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Shell plan is out: Company hopes for Chukchi drilling this year; BOEM says plan complete

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Screen Shot 2015-04-14 at 09.05.35By Alan Bailey of Petroleum News: Week of April 19, 2015

Shell plan is out: Company hopes for Chukchi drilling this year; BOEM says plan complete

The Bureau of Ocean Energy Management has deemed Shell’s Chukchi Sea exploration plan complete, has published the plan on the BOEM website and is inviting public comments on the document. Shell wants to resume its Chukchi Sea exploration drilling program during this summer’s Arctic open water season and has begun mobilizing its drilling fleet. However, the company will need a government approved plan before it can start drilling – a public comment period is part of the regulatory procedure that can lead to plan approval.

The review of Shell’s plan had been delayed as a result of an appeal against the lease sale in which Shell purchased its Chukchi Sea leases. BOEM had to rework the environmental impact statement for the sale and issue a new record of decision before reviewing any lease-related documentation.

Careful scrutiny

“We will be carefully scrutinizing this revised EP to determine whether it meets stringent environmental and regulatory standards,” said Dr. James Kendall, the director of BOEM’s Alaska OCS Region, when announcing the publication of the plan on April 10. “We have posted Shell’s revised EP online, and we invite the public and all interested stakeholders to review the document and provide us with comments.”
BOEM must conduct an environmental assessment and a technical analysis, before deciding on whether to approve the plan. Comments for the environmental assessment must be submitted by April 20, while comments on the plan itself are due by May 1.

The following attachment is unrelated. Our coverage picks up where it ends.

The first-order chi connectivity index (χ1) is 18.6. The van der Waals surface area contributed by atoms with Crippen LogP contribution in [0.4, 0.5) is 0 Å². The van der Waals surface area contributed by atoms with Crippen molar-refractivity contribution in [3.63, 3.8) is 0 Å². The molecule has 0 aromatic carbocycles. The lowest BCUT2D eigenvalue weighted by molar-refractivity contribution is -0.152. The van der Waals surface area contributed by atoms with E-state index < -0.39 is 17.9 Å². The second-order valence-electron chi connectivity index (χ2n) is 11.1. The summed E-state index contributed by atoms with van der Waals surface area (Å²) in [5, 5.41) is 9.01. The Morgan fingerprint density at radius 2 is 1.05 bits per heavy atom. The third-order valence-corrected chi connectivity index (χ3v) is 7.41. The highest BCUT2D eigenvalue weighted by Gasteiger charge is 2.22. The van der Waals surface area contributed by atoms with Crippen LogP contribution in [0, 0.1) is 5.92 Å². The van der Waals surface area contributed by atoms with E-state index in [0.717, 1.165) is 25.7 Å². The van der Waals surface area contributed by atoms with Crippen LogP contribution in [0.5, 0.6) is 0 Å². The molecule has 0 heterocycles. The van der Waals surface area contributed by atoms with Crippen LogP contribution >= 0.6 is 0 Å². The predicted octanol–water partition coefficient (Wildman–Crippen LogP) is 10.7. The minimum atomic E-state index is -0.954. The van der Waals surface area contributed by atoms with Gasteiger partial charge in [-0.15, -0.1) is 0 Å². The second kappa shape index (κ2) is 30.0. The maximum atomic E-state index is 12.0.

“The execution of our plan remains contingent on achieving the necessary permits, legal certainty and our own determination that we are prepared to explore safely and responsibly,” said Shell spokeswoman Megan Baldino in an email response to BOEM’s April 10 announcement. “We continue to work on securing the final permits needed to continue exploration.”

Permits that Shell still requires include authorizations from the National Marine Fisheries Service and the U.S. Fish and Wildlife Service for the accidental disturbance of marine mammals.

Environmental organizations remain opposed to oil drilling in the Arctic offshore.

“There is no compelling reason for the rush to give Shell another chance this summer,” said Susan Murray, Oceana’s deputy vice president, Pacific, referencing problems associated with Shell’s 2012 Arctic drilling program. “There is still no proven way to respond to a spill in icy Arctic waters, and new safety and prevention rules are not in place.”

Up to six wells

Shell’s Chukchi Sea program envisages drilling up to six wells, presumably over several annual drilling seasons, in the Burger prospect, located about 70 miles northwest of the village of Wainwright. Burger has a large geologic structure known to hold a major natural gas pool and Shell hopes to find that there is also oil in the structure. The company plans to concurrently use two drilling vessels, the drill ship Noble Discoverer and the semi-submersible drilling unit Transocean Polar Pioneer.
Each drilling rig will act as a backup relief well rig for the other, should one rig become incapacitated during a well loss-of-control incident. A relief well would plug the problem well bore with cement. And, with previous versions of Shell’s Chukchi Sea plan having just one drilling rig operating in the Chukchi, the new plan involves an increase in the number of Chukchi Sea drilling support vessels relative to those earlier plans.